Tehran’s Pro-government protesters condemn Charlie Hebdo cartoons, French administration
WANA (JAN 8) – Earlier, Iranian seminary teachers and students called for a gathering in front of the French Embassy in Tehran on Sunday to protest against the recent act of the French satirical magazine Charlie Hebdo which published “insulting” cartoons of the Leader of the Islamic Revolution Ayatollah Ali Khamenei.
Meanwhile, Iran’s government has reacted by summoning the French ambassador to Tehran Nicolas Roche to object to the insulting act of French magazine calling it “aggressive and indecent”, as well as closing the French Iranology Institute (Institut Français de Recherche en Iran), the cultural branch of the French Embassy as the first step in response to the cartoons published by the controversial Paris-based journal.
The cartoons enraged Iranian officials who responded to them immediately. Iran’s Foreign Minister, Hossein Amir-Abdollahian sent a tweet to say: “The insulting and indecent act of a French publication in publishing cartoons against the religious and political authority will not go without an effective and decisive response.”
Iran’s Foreign Ministry Spokesman Nasser Kan’ani also called on the French statesmen on Sunday to consider the rights of other countries from the viewpoint of respecting religious holiness and domestic affairs.
In his tweet, Kan’ani said that with its dark history of colonialism, violation of human rights and freedom of speech inside and outside of the country, France has not the right to insult so blatantly religious sanctities of other countries and nations, and followers of divine religions on the pretext of freedom of speech.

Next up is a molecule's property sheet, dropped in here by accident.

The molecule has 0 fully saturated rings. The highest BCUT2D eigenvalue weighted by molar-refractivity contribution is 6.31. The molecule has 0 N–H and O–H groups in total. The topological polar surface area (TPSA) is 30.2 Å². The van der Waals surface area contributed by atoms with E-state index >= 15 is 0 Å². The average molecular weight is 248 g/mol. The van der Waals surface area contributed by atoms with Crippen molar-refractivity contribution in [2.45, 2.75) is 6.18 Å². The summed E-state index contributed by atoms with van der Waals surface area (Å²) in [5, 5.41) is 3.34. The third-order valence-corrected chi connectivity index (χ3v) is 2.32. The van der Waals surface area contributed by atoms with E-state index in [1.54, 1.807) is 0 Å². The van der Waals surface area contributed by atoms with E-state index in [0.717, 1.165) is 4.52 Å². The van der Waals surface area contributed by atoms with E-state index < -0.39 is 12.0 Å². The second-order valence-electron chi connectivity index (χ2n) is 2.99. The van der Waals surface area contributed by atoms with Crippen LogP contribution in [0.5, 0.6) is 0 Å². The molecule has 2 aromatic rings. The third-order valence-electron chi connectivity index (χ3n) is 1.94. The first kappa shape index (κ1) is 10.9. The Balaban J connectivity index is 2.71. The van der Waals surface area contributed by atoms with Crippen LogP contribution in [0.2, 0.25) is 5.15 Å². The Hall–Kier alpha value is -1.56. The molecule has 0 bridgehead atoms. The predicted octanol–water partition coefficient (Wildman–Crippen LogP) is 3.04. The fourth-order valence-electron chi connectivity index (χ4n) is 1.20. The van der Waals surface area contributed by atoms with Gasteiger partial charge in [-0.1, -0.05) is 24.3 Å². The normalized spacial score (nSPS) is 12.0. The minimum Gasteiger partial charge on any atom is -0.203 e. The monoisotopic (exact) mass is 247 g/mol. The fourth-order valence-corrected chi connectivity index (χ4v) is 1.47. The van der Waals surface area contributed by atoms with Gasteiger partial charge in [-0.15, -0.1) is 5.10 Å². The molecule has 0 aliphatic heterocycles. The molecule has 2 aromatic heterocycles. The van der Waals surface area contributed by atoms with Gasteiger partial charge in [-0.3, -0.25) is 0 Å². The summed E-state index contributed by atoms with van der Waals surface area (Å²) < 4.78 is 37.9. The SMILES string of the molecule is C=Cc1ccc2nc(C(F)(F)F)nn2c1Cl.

A high-ranking Iranian Cleric Ayatollah Hossein Nouri Hamedani on Saturday also lambasted the insulting cartoons published by Charlie Hebdo and called on world bodies of the Islamic world to pursue the issue.
In a statement made by the office of Ayatollah Nuri Hamedani, he censured France for sacrilegious action taken as the perpetrators put it in the framework of freedom of speech.
Moreover, Iranian Parliament speaker Mohammad Baqer Ghalibaf claimed today that the blasphemous act the French publication against the Islamic Republic’s top religious authority represents the Western anger at the failure of what he called the recent foreign-backed riots in the country.
Following such responses, a group of less than 200 protesters gathered in front of the French Embassy in Tehran to demonstrate their anger, they chanted slogans such as: “Death to France”, Death to U.S.”, “Death to UK”, “France shame on you, stop enmity with Iran.”
A protester said: “The West’s double standards won’t be in their benefits and will make an issue for them. We are here to express our hatred toward the insulting act. We believe that the sacred characters and believes must be respected in all religions and nobody is allowed to disrespect the sanctity of the others.”
The other one said: “We expect that the issue [insult of the Leader] is pursued seriously and diplomatically. We want that the French ambassador is summoned and is confronted firmly.”